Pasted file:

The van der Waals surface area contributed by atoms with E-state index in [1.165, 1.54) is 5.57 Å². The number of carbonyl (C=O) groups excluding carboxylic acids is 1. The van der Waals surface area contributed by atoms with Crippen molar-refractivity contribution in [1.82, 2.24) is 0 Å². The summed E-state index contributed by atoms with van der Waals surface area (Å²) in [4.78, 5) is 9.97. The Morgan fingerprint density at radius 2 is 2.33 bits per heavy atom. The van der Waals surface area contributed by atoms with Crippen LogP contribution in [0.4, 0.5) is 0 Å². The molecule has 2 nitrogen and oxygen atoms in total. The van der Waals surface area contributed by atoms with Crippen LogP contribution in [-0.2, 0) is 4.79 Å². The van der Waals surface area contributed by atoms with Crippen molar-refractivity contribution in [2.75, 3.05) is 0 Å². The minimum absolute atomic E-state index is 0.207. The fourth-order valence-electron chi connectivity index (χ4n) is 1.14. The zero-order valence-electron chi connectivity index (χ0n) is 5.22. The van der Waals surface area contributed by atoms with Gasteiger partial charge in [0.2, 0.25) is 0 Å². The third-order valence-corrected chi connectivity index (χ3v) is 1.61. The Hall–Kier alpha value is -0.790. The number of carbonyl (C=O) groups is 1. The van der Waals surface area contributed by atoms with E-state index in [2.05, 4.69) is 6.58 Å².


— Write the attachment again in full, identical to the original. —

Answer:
The van der Waals surface area contributed by atoms with E-state index in [1.165, 1.54) is 5.57 Å². The number of carbonyl (C=O) groups excluding carboxylic acids is 1. The van der Waals surface area contributed by atoms with Crippen molar-refractivity contribution in [1.82, 2.24) is 0 Å². The summed E-state index contributed by atoms with van der Waals surface area (Å²) in [4.78, 5) is 9.97. The Morgan fingerprint density at radius 2 is 2.33 bits per heavy atom. The van der Waals surface area contributed by atoms with Crippen LogP contribution in [0.4, 0.5) is 0 Å². The molecule has 2 nitrogen and oxygen atoms in total. The van der Waals surface area contributed by atoms with Crippen LogP contribution in [-0.2, 0) is 4.79 Å². The van der Waals surface area contributed by atoms with Crippen molar-refractivity contribution in [2.75, 3.05) is 0 Å². The minimum absolute atomic E-state index is 0.207. The fourth-order valence-electron chi connectivity index (χ4n) is 1.14. The zero-order valence-electron chi connectivity index (χ0n) is 5.22. The van der Waals surface area contributed by atoms with Gasteiger partial charge in [0.2, 0.25) is 0 Å². The third-order valence-corrected chi connectivity index (χ3v) is 1.61. The Hall–Kier alpha value is -0.790. The number of carbonyl (C=O) groups is 1. The van der Waals surface area contributed by atoms with E-state index in [2.05, 4.69) is 6.58 Å².